Update July 26/08
So far so good. Weightloss has slowed way down, of course, as my body fights to retain itself and resources shift around, but the high protein thing seems to be working for me in terms of keeping my appetite reduced and me from being at the mercy of it. I'm rarely "hungry"- by "hungry" I mean, "can't think about anything but food and trying to find something to put into the mouth." One night I got "hungry," did succumb to eating a piece of cheese, which switched it off. I wrote it down in the food diary of course.
So, so far: weightloss: 6.5 lbs., no change in BMI, inches lost: 5. Trips to gym, still only 2. But I did jog about a third of a km. That's rare.

Update Aug 7/08
Sticking with the plan, keeping the diary, not exercising much, lost a bit more (8 pounds so far total).

Update Aug 11/08
I'm looking forward to the day, way off in the mists of future time, when I won't be all jazzed about having lost another half pound. But I did. And I'm jazzed. Eight point five.

I'm also jazzed because I finally figured out a way to get vegetables into myself without gagging on them - I hate the way they taste, most of them. It's not their fault, it's just the way it is between me and vegetables. They get stuck between my teeth, and they taste bitter, and they don't feel good in my system. Usually.

Well, I discovered that throwing broccoli or celery or whatever, into a heavy-duty blender, with some low-fat milk, and whizzing them to death first, makes them go down a lot easier. It's instant "cream of whatever" soup. The veges are still quite raw. Heating the "soup" up in a big latte cup, in the microwave for a couple minutes, makes the whole experience (of eating veggies, for me) a lot less nauseating. Then I can "drink" it - it even gets a sort of nice foam on top.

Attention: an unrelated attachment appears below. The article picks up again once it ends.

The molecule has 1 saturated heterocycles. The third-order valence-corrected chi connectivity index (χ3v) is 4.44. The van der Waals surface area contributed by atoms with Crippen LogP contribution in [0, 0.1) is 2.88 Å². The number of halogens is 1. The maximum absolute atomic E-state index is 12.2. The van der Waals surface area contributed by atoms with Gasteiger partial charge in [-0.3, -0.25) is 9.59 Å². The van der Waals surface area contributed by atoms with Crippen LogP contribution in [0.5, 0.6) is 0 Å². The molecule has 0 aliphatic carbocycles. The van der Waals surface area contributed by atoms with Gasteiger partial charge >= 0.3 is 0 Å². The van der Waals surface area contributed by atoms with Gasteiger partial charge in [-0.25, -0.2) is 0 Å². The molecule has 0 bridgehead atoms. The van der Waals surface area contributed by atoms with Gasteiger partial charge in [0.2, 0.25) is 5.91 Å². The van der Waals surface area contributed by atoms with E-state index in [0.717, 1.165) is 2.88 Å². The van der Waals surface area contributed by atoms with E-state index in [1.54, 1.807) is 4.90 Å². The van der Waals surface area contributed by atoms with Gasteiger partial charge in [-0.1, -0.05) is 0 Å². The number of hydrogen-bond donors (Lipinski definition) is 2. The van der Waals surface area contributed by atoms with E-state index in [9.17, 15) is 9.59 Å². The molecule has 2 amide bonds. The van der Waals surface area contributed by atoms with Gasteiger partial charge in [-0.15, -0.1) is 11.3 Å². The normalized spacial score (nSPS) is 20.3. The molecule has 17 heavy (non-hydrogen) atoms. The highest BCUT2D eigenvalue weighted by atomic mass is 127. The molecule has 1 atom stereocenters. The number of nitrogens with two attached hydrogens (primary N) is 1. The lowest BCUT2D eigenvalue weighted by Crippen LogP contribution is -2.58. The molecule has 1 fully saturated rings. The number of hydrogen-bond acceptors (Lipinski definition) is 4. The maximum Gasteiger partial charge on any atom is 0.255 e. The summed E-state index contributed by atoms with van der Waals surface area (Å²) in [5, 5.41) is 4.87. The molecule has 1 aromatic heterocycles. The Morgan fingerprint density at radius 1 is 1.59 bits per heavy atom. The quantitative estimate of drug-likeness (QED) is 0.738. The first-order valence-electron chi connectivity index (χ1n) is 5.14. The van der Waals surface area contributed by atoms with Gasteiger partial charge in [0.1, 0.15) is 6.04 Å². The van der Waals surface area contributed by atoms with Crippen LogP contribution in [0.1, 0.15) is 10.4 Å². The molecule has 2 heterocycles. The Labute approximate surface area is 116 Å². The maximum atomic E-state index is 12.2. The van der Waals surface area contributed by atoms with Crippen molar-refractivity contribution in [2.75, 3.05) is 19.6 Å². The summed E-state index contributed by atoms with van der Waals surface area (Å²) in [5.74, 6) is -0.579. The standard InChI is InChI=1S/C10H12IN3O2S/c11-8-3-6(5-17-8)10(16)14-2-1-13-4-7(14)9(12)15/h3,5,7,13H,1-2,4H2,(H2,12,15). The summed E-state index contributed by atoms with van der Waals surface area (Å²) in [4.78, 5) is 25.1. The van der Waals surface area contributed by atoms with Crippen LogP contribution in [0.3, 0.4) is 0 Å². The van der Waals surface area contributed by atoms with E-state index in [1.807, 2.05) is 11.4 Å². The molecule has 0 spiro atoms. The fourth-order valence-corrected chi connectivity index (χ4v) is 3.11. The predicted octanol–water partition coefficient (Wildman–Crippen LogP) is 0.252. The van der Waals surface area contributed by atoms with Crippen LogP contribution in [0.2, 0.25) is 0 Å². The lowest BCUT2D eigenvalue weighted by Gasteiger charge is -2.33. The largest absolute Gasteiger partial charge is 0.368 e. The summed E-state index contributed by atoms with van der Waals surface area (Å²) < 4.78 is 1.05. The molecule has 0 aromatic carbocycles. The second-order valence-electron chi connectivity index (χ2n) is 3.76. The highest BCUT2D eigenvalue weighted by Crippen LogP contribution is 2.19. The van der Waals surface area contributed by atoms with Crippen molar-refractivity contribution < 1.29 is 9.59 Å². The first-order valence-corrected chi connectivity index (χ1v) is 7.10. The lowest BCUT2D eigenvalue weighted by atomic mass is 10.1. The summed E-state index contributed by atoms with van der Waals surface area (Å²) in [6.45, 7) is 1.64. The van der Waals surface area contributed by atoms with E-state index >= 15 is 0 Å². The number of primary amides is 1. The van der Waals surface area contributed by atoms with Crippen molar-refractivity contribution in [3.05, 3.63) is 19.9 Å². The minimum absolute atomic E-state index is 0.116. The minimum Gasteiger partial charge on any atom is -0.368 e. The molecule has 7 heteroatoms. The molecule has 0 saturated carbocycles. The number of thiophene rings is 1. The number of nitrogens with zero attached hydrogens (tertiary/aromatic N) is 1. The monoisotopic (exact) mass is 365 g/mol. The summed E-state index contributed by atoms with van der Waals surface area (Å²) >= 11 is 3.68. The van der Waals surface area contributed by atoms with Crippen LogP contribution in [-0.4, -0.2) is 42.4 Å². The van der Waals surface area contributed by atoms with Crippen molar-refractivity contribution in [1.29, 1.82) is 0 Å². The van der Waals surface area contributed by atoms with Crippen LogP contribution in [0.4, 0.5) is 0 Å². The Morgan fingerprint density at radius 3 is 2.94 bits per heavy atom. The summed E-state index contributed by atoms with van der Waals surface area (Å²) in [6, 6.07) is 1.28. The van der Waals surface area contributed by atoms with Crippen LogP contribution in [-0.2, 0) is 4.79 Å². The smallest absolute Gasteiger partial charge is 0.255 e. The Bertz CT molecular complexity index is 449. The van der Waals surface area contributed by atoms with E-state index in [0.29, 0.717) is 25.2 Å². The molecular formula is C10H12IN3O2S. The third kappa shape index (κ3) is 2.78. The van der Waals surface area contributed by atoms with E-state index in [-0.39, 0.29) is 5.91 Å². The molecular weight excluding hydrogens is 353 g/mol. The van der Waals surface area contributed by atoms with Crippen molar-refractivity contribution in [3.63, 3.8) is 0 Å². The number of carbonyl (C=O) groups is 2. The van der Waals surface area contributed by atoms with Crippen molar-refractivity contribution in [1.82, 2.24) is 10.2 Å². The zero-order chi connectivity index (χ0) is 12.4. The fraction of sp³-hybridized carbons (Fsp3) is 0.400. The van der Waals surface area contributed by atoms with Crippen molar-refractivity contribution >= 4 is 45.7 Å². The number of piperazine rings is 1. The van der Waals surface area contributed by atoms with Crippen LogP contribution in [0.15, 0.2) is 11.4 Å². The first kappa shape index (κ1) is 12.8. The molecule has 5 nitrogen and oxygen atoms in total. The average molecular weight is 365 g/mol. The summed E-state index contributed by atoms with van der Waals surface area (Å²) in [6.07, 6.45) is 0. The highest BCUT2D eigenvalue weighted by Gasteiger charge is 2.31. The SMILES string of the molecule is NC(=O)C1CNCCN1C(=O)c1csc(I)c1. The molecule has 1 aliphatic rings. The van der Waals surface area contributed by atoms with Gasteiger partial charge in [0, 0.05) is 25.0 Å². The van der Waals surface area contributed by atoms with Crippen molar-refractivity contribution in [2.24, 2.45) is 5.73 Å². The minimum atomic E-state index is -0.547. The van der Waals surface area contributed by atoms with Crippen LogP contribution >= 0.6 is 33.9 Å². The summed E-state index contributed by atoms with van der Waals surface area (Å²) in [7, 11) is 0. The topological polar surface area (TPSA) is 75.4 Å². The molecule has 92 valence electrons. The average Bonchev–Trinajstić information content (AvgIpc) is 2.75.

It's best to make this fresh each time. I tried storing some "cream de broccoli soup" in the fridge overnight, and the next day the taste had gone bitter.

August 21/08 Update
A total of ten pounds are off as of today. Ten pounds, fifty days.
That works out to one pound every 5 days. A fifth of a pound per day. Sixteen ounces in a pound. Three point two ounces per day. Not a lot of effort. Actually, less effort than I should have been making probably. Most of that was in the first week however, so... there will be a slower rate. But it barely matters. I've got the rest of my life, so I'm not especially worried how slow it goes.

What I really am struck by is how I have "learned" not to care about eating so much/as much, by writing each item down. I'm eating more vegetables (as cream soup) and liking them more. As long as I rotate the protein so it's not the same two days in a row, I'm cool with that too. I've had a dish or ice cream and a slice of that fudge sold at the local fair (and enjoyed them). They did not seem to slow the process appreciably. My metabolism must therefore be improving a bit. These food indiscretions seemed not to awaken any sleeping appetite dragons.